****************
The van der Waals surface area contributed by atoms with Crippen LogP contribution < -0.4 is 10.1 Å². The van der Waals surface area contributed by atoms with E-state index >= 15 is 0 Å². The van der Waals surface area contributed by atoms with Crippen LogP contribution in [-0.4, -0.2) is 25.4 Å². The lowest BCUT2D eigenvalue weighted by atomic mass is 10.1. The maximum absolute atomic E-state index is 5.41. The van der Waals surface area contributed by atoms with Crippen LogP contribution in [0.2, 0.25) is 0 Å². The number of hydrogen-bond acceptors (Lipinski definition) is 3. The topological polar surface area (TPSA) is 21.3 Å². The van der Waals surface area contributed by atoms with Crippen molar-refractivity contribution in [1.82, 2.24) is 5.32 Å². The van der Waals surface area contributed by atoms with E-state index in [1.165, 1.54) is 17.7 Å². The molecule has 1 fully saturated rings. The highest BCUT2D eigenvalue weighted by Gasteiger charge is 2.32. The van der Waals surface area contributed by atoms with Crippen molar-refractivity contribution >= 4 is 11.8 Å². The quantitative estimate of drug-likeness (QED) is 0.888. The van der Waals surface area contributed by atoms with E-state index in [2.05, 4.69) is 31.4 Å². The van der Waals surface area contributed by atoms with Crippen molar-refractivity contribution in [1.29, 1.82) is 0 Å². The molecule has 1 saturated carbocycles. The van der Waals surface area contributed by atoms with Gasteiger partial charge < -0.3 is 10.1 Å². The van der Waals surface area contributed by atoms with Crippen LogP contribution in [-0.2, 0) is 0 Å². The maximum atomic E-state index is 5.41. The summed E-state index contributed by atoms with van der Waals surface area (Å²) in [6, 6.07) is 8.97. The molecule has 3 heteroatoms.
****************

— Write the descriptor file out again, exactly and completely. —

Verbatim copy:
The van der Waals surface area contributed by atoms with Crippen LogP contribution < -0.4 is 10.1 Å². The van der Waals surface area contributed by atoms with E-state index >= 15 is 0 Å². The van der Waals surface area contributed by atoms with Crippen LogP contribution in [-0.4, -0.2) is 25.4 Å². The lowest BCUT2D eigenvalue weighted by atomic mass is 10.1. The maximum absolute atomic E-state index is 5.41. The van der Waals surface area contributed by atoms with Crippen LogP contribution in [0.2, 0.25) is 0 Å². The number of hydrogen-bond acceptors (Lipinski definition) is 3. The topological polar surface area (TPSA) is 21.3 Å². The van der Waals surface area contributed by atoms with Crippen molar-refractivity contribution in [1.82, 2.24) is 5.32 Å². The van der Waals surface area contributed by atoms with E-state index in [1.165, 1.54) is 17.7 Å². The molecule has 1 fully saturated rings. The highest BCUT2D eigenvalue weighted by Gasteiger charge is 2.32. The van der Waals surface area contributed by atoms with Crippen molar-refractivity contribution >= 4 is 11.8 Å². The quantitative estimate of drug-likeness (QED) is 0.888. The van der Waals surface area contributed by atoms with E-state index in [2.05, 4.69) is 31.4 Å². The van der Waals surface area contributed by atoms with Crippen molar-refractivity contribution in [1.29, 1.82) is 0 Å². The molecule has 1 saturated carbocycles. The van der Waals surface area contributed by atoms with Gasteiger partial charge < -0.3 is 10.1 Å². The van der Waals surface area contributed by atoms with Crippen LogP contribution in [-0.2, 0) is 0 Å². The maximum atomic E-state index is 5.41. The summed E-state index contributed by atoms with van der Waals surface area (Å²) in [6, 6.07) is 8.97. The molecule has 3 heteroatoms.